That Bloody Woman

17 October, Municipal Theatre

“She’s not as innocent as she looks on the $10 note”, says my companion. Kate Sheppard that is, because That Bloody Woman is a musical about Kate, that Kate. It’s an anarchic rock opera of a thing that paints Kate as rebellious, militant, opinionated (like all good women should be).

It riffs on the theme of anarchy. Punk costuming and attitude form a strong, surprising but completely fitting skeleton off which the story is hung. It’s a Trainspotting monologue that sends Kate off from Blighty heading for the Shaky Isles and shake things up she does. From there, musical genres are played with and manipulated with mastery. The lyrics are tremendous – fuck the flag change, I vote to make God’s own Country our new anthem! Much of the song-writing leans heavily on wit to deliver the message but amidst that there are some poignant gems that are beautiful and emotional.

From the first flash of hairy pits, this is a feminista wake-up call, re-awakening is perhaps more apt. Lyrics early on say Kate’s spent “124 years watching her legacy get fucked”. And as old as this story now is, it’s not history, its themes still echo in the current. The Trump here, the Ardern now, the Me-Too and the Are-You-Okay campaigns peppering social media feeds. 124 years after the fact we still need the “shit stirrers and agitators” Kate and her lot were, as sung in glam rock ballad form by Sheppard’s “flock” and spectacular “house band” The Hallelujah Bonnets.

The show careens from political rally to gospel prayer meeting, complete with animated, involved audience, arms in the air, screaming Amen. Use of the audience is theatrically effective but also deeply satisfying to be part of. We are invested. We carry as many guises as the supporting cast. We are Dick’s political supporters, the congregation at Kate’s wedding, we are the “curious women and confused men” who witnessed the changing society Kate was pivotal in.

Although Kate, played by Esther Stephens, is a tad aloof and saccharine in parts, we are right there with her in her battle against “the drink” and then for The Vote. Her sidekicks (played by the hardworking Phoebe Hurst and Amy Straker) are stronger singers and more dynamic actors but they need to be to pull off the myriad roles they perform. Alongside these gutsy, loud broads, Kyle Chuen and Cameron Douglas are comfortable playing a full gamut of men in supporting roles: fathers, husbands, lovers, rivals, comrades. Geoffrey Dolan’s King Dick Seddon is terrific. Part gangster, part gangsta his We Love Dick rap is roll-in-the-aisles funny.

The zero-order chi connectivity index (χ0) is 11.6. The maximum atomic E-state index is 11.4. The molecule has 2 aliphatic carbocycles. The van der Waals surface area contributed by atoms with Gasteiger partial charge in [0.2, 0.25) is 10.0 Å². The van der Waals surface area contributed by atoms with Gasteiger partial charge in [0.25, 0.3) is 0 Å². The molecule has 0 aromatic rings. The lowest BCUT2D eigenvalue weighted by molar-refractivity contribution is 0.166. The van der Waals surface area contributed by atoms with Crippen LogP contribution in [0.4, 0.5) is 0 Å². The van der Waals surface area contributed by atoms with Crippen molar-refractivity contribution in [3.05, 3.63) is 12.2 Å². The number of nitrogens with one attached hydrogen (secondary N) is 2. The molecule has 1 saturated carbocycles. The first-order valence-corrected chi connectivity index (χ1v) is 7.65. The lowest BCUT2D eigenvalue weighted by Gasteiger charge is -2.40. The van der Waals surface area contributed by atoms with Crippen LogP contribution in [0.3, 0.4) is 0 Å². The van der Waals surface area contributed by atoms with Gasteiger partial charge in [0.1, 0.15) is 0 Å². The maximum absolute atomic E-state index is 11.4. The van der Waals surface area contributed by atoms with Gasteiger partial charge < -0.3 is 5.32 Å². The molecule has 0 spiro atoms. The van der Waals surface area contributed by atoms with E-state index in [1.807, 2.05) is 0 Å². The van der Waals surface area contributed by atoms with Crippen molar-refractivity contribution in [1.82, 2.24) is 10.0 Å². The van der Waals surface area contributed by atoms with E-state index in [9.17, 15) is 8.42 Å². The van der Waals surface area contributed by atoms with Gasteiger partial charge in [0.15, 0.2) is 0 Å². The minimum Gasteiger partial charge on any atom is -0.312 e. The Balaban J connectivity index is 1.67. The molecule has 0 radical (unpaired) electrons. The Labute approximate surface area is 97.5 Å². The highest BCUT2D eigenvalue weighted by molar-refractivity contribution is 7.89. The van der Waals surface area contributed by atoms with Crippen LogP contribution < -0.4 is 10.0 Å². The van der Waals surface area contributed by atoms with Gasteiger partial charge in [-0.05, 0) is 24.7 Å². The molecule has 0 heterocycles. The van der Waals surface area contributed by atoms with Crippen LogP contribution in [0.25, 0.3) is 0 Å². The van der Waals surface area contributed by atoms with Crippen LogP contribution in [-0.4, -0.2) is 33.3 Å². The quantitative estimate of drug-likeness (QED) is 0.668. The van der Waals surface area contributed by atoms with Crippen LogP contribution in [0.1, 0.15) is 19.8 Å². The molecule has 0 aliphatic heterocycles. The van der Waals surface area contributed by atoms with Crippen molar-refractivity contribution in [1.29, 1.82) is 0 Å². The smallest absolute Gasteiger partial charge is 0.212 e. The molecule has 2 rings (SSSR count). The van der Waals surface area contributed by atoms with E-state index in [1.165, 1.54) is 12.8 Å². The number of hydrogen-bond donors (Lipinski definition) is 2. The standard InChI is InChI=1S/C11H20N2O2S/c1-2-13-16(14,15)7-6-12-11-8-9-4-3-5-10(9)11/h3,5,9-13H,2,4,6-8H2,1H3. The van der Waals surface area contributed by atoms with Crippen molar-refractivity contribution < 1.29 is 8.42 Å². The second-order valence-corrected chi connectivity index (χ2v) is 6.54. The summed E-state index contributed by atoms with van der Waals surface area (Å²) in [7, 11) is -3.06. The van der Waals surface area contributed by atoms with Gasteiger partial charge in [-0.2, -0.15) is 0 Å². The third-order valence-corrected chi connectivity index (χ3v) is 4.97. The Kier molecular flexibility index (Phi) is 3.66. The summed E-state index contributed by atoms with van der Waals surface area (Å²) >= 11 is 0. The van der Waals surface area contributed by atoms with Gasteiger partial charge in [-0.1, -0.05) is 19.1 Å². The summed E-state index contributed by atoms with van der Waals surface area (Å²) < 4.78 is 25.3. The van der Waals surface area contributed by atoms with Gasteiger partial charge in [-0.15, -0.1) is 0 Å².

Costuming has strong bones and is built on with threadbare cardi, gaffer tape facial hair, a dazzling metal breast plate, a collar of dead animals, all to great effect. Costumes are layered and played with, giving a clean and consistent palette that reinforces characterisation. There are no pauses for costume change; it’s a tight piece that finds ways for the cast to reposition, reset and redress seamlessly.

The telling of the story manages to navigate a path too between delivering historic fact alongside entertaining and thought-provoking contemporary commentary. It retains its bold political themes in its telling of the story and in the layers of subtext and critical analysis woven through it.

In a week of political limbo this show is a perfect fit. From lyrics: “His cabinet was a storm shelter for the mediocre”, “there’s nothing more exhausting than fighting apathy” through to song titles: Fuck Fuck Fuckity Fuck (a tremendous call-and-response tune) That Bloody Woman is topical and timely.

There are moments when the feminist in me wonders when ‘what you wear’ and ‘who you screw’ will no longer be defining plot points in our her-story, but this is nit-picking at the one weakness of the piece. My throat is hoarse from hollering and my eyes still wet from witnessing the 31,872 signatures that won women the vote, and the one woman who led the fight in the first place.

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